by Scott McLanahan
Selected by Matt Nelson, Library and Bookstore Manager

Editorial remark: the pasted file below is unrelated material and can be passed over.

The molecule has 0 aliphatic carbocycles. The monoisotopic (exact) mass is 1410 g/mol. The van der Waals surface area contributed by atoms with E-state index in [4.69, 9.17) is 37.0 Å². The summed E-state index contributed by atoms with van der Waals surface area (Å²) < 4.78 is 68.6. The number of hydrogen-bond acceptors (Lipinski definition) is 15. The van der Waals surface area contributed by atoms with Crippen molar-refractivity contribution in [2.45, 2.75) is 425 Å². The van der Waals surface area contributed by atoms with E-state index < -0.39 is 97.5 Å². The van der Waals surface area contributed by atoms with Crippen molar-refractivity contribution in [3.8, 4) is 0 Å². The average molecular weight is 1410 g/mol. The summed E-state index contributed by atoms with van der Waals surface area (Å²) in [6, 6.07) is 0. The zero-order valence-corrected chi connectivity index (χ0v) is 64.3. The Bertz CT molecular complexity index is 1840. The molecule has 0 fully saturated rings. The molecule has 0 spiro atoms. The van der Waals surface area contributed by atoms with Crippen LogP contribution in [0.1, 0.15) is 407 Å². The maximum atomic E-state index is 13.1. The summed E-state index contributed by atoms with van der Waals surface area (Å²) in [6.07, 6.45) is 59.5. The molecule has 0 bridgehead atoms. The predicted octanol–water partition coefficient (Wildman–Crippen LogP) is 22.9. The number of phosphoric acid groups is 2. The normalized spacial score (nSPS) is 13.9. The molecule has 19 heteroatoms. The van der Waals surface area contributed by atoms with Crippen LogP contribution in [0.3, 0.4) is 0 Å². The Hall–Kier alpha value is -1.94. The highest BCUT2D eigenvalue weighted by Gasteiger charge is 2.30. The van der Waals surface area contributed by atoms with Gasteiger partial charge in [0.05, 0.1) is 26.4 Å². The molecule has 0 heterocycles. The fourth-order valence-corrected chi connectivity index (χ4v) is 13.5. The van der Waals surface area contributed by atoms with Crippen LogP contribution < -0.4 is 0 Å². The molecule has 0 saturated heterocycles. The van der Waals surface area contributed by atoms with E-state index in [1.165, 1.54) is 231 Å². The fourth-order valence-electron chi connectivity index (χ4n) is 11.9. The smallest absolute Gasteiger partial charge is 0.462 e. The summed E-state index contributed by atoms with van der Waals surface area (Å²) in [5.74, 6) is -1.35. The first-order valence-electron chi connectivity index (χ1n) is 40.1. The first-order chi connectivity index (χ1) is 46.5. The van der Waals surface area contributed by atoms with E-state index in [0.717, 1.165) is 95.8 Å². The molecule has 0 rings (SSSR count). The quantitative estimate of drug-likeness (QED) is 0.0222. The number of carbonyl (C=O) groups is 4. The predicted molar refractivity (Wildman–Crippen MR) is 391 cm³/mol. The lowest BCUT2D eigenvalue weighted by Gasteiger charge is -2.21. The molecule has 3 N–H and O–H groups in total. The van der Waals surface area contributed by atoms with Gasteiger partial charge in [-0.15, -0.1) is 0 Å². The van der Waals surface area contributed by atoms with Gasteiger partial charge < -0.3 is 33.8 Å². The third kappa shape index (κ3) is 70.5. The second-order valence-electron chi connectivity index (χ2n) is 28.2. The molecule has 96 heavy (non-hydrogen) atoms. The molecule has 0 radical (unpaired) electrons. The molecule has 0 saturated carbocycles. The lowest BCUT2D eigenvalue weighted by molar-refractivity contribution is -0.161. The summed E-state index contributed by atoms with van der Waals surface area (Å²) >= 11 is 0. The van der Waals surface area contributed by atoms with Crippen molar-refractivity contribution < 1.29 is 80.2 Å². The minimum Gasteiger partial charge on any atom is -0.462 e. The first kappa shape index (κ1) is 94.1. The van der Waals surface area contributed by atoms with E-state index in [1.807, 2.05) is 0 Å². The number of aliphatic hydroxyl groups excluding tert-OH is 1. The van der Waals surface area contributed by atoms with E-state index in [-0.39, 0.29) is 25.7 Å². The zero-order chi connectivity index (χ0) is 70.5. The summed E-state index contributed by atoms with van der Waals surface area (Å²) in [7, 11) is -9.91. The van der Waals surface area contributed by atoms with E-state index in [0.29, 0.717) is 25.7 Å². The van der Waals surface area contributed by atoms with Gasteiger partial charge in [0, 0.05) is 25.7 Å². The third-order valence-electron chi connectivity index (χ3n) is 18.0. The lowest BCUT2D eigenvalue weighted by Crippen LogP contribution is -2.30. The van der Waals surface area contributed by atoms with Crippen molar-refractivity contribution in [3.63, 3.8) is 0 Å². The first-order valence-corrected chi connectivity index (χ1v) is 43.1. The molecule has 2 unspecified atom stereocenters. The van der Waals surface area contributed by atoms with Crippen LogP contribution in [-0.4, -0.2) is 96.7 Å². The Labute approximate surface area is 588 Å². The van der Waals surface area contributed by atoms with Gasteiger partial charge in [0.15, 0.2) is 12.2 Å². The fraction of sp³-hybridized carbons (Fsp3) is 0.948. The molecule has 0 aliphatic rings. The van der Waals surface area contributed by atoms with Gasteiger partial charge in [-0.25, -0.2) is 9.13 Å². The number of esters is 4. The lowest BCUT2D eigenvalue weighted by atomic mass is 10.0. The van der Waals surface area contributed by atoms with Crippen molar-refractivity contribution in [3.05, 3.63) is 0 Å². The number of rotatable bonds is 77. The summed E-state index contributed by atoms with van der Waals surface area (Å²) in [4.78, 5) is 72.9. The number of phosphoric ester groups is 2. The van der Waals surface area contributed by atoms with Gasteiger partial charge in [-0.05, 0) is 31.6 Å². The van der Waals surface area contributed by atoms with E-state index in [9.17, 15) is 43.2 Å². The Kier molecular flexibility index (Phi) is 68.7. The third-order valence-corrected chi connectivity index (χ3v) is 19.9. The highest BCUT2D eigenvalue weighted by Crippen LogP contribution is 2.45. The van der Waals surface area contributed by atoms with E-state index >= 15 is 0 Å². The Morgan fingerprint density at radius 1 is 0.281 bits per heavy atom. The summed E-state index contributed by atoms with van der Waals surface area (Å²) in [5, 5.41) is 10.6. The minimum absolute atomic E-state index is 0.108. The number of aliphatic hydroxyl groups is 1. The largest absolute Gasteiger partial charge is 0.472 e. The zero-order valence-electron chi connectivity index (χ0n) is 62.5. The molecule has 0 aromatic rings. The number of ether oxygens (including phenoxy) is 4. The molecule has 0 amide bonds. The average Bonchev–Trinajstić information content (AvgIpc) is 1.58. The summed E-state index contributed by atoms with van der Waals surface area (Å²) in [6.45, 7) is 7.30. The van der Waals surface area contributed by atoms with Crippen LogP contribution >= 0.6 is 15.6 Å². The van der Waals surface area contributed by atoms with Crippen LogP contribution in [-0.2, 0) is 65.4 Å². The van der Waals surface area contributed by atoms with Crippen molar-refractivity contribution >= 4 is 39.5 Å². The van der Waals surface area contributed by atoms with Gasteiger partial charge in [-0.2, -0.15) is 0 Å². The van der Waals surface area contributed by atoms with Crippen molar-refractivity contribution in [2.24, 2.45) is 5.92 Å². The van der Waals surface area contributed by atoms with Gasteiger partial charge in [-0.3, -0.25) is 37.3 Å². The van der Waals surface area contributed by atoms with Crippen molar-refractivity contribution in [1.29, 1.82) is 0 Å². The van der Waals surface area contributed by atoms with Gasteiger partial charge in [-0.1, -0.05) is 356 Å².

Hill William (NYTyrant) by Scott McClanahan deserves at least five reads. First one, you’re a teenager, and your sister has just graduated college. She gives it to you like a present but it isn’t Christmas and it isn’t your birthday. But this book is a present nonetheless. You flash through it on the bus thinking you are growing valuable in a worldly way that none of your classmates can even imagine yet. You start laughing at the news. The second time you read it is while you’re at the state college, but in a state that’s not yours. The Victorian Literature professor has you reading some dead white dude who speaks in what might as well be tongues. You find Hill William in a care package from home like a twenty on the ground, reminding you that the world is actually real and costly. Three is a special number. You’re out of school and lost in the miasma of city life. People stare at you and you stare right back over your well-worn copy. The anger inside feeds you when your job doesn’t. The characters’ relationships feel like your relationships and then you don’t know if you’re living the book or your life. When you’ve reached the fourth read, you’re spent, but in a good way. You’ve gotten comfortable. Life is a house on a street called Park Lane. But nostalgia comes calling from your sister, who mentions your mom and the pills, and you go straight to a box you haven’t opened in years. Then you remember the hole by the river, the trees between the light. You plan a trip back to the mountain of your birth, so you can show your kids. The final and fifth time you read the book is after you’ve died so as to remember what life was like.